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Ola, it’s Dr Joy

Have you ever felt that unpleasant sensation of desperately gasping for air? If so, then you know what an unwelcome guest asthma can be in our daily lives. In this article I will explain what asthma is, its causes, symptoms, treatment and the steps you can take to live fully with this condition.

Take a deep breath (if possible)… Vamos!

What is asthma ?

Asthma is a chronic respiratory disease that affects millions of people worldwide.

It is characterised by permanent inflammation of the airways. Leading to asthma attacks of varying duration and frequency, depending on the individual.

It is generally the result of a genetic predisposition and a triggering factor such as allergens (dust, pollen, mould), irritants (cigarette smoke, air pollution), respiratory infections, intense physical exercise, stress or certain medications. When the airways are exposed to these triggers, they narrow, leading to an asthma attack.

Unlike healthy bronchial tubes, asthmatic bronchial tubes are permanently inflamed, and their mucous membrane is highly sensitive and reactive. In the event of an attack. The contraction of smooth muscles and the production of mucus, add to the permanent inflammation, making it difficult for air to pass through.

The symptoms of asthma

  • Shortness of breath: A feeling of shortness of air or laboured breathing is one of the most common signs . Sufferers may feel discomfort or tightness in the chest.
  • Cough: A dry, persistent cough, often worse at night or early in the morning, can be a tell-tale symptom . It may be accompanied by wheezing.
  • Wheezing: Audible wheezing on exhalation is another common symptom of asthma. It is due to the narrowing of the airways and can vary in intensity.
  • Chest tightness: Some asthma patients may experience a feeling of constriction or tightness in the chest, which can be distressing.

Treatment of asthma

It is essential to consult a healthcare professional to obtain an accurate diagnosis of asthma and draw up an appropriate treatment plan.

Asthma treatments aim to control symptoms, prevent attacks and improve patients’ quality of life. Treatment options include:

  • Disease-modifying drugs: Inhaled corticosteroids, long-acting bronchodilators and other anti-inflammatory drugs may be prescribed to reduce chronic airway inflammation and prevent attacks.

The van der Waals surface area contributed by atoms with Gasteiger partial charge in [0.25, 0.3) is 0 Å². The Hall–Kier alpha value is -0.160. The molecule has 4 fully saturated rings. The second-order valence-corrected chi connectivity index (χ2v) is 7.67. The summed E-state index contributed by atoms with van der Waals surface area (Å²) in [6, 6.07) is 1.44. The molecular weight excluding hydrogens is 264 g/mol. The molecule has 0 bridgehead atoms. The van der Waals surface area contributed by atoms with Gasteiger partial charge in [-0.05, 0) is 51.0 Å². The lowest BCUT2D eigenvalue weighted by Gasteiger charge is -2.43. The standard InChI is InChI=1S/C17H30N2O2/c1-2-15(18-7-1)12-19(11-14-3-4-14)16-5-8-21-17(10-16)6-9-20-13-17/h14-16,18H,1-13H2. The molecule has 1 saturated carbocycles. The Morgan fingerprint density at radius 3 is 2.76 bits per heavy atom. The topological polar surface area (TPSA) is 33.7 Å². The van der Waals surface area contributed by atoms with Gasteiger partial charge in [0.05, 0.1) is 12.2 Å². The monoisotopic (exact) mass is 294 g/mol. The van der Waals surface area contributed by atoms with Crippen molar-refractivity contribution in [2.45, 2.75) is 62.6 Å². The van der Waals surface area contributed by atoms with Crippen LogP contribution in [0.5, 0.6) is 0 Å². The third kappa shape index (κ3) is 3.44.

• Rescue medication: Bronchodilators, such as fast-acting inhalers, help relieve immediate symptoms by relaxing the muscles in the airways.
  • Regular monitoring: Regular visits to the doctor help to assess the progression of the disease, adjust medication if necessary and learn to recognise and manage specific triggers.

Everyday management

In addition to medical treatment, there are a number of self-management measures you can take to help you live fully with asthma:

Identify and avoid triggers: Identify the factors that trigger your asthma symptoms and take steps to avoid them as much as possible.

Follow a healthy lifestyle: Eat a balanced diet, exercise regularly and avoid smoking to strengthen your lungs and improve your overall health.

Draw up an action plan: Work with your healthcare professional to draw up a personalised action plan outlining what to do if you experience asthma symptoms or attacks.

Educate those around you: Inform your family, colleagues and teachers about asthma and what to do in an emergency.

Asthma is considered to be well controlled if
-Symptoms occur less than 2 times a week.
-The individual does not wake up at night because of their symptoms.
-The individual’s usual activities are not restricted.
-Rescue treatment is used less than 2 times a week.


Although chronic, asthma does not prevent you from leading an active and fulfilling life if it is well controlled. Remember to consult your healthcare professional regularly to adjust your treatment according to your individual needs.

Remember that you are not alone in this fight against asthma, and that by taking the appropriate measures, you can live life to the full, breathing freely and embracing every moment of your life.



This information is not a substitute for medical advice. You must seek the advice of your doctor or another qualified health professional with any questions you may have regarding your health condition.


Santé publique France



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